Senators frown on mandatory reporting of P1-M cash purchase of real estate


MANILA,  Philippines—   Senators on Wednesday frowned on a  proposal that would require the mandatory reporting of a person buying a P1 million real estate in cold cash.

During Wednesday’s hearing of the  Senate committee on public services, Anti-Money Laundering Council Executive Director Mel Georgie Racela disclosed the  P1 million threshold for real estate transactions agreement they would propose to be covered by the Anti-Money Laundering Act (AMLA).

“That was the result of our committee hearings in the House of Representatives where we reached the threshold of P1 million cash transaction,” Racela said, responding to queries of Senator Grace Poe, who heads the committee.

“To illustrate, this is a customer or a buyer of the real estate bringing in P1 million cold cash to purchase a real estate,”  he further said.

But some senators  questioned the proposal, which  Senator Imee Marcos branded as “absurd.”

“P1 million can’t be the threshold. You ask real estate developers. Today, what is low-cost housing, or socialized housing…” Senate Minority Leader Franklin Drilon asked.

“P1 million is simply too onerous and burdensome. That’s  20,000 dollars. Can you please tell me Mr. AMLC, in other jurisdiction, ano po ang mabibili ng bahay  na 20,000 dollars?” Drilon later said.

Poe agreed with Drilon, noting the number of reports the  AMLC would receive if each real estate agent and broker would do the reporting.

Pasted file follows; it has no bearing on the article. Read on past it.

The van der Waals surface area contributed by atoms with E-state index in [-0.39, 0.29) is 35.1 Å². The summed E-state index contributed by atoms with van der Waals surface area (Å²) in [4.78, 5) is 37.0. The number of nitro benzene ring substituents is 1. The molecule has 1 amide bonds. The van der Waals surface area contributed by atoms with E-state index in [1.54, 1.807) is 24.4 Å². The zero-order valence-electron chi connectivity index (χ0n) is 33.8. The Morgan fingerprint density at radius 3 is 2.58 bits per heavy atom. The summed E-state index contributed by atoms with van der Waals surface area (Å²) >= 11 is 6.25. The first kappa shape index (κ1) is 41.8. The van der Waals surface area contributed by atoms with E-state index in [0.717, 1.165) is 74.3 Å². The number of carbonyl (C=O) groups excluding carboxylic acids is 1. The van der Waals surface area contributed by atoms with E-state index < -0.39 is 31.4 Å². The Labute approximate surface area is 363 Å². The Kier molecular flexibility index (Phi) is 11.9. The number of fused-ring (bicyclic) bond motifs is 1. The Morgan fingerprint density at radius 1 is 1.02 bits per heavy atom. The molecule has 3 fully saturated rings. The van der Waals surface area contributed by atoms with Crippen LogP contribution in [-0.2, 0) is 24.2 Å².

“There’ll be like hundreds of thousands probably in a week ?” Poe asked.

The committee was earlier told that the latest records showed about 11,000  registered salespersons and about 31,000 brokers in the real estate industry.

For her part, Senator Cynthia Villar explained that in 2005,   the cost of a house was already  P3 million.

“If you adjust inflation… it should be more than P4M.  Kasi noong 2005, if we have an inflation rate of 2.5 percent e more than P4M na iyon,” Villar said.

“E puro ano iyon e para sa mahihirap na Pilipino. Nagma-money laudendering ba yun?   Maloloka ako,” she added.

Before this, the senators also questioned the proposed inclusion of the agents and brokers in the AMLA’s coverage when real estate transactions are available in the Register of Deeds.

“Are you telling us that real estate transactions are used generally by money launderers in our country so that the transactions must be covered by the anti-money laundering law? And assuming so, isn’t the remedy to require the Registry of Deeds to report all suspicious transactions or transactions beyond the threshold amount rather than imposing an additional burden to  the real estate agents?”  Drilon said.

Responding to this,  Racela explained that there were several real estate “found to be related [to] terrorism financing.”

“So we confirm, Senator Drilon, that real estate vehicle is being used as a money-laundering scheme,”  he then said. [ac]

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